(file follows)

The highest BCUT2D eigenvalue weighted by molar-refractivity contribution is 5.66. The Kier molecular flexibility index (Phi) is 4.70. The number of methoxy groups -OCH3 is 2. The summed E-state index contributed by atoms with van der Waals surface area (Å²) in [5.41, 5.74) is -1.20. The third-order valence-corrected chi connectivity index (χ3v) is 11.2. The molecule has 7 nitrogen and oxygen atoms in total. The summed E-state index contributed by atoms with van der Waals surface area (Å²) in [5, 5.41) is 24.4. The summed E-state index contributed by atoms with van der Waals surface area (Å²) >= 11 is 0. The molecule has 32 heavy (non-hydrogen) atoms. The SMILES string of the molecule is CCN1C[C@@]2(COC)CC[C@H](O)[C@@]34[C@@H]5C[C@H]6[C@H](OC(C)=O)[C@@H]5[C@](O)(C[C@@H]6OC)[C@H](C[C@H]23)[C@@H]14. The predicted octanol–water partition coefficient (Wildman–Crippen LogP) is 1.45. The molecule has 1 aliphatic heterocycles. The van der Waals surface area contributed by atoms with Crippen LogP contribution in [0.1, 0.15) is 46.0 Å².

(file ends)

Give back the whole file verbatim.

The highest BCUT2D eigenvalue weighted by molar-refractivity contribution is 5.66. The Kier molecular flexibility index (Phi) is 4.70. The number of methoxy groups -OCH3 is 2. The summed E-state index contributed by atoms with van der Waals surface area (Å²) in [5.41, 5.74) is -1.20. The third-order valence-corrected chi connectivity index (χ3v) is 11.2. The molecule has 7 nitrogen and oxygen atoms in total. The summed E-state index contributed by atoms with van der Waals surface area (Å²) in [5, 5.41) is 24.4. The summed E-state index contributed by atoms with van der Waals surface area (Å²) >= 11 is 0. The molecule has 32 heavy (non-hydrogen) atoms. The SMILES string of the molecule is CCN1C[C@@]2(COC)CC[C@H](O)[C@@]34[C@@H]5C[C@H]6[C@H](OC(C)=O)[C@@H]5[C@](O)(C[C@@H]6OC)[C@H](C[C@H]23)[C@@H]14. The predicted octanol–water partition coefficient (Wildman–Crippen LogP) is 1.45. The molecule has 1 aliphatic heterocycles. The van der Waals surface area contributed by atoms with Crippen LogP contribution in [0.1, 0.15) is 46.0 Å².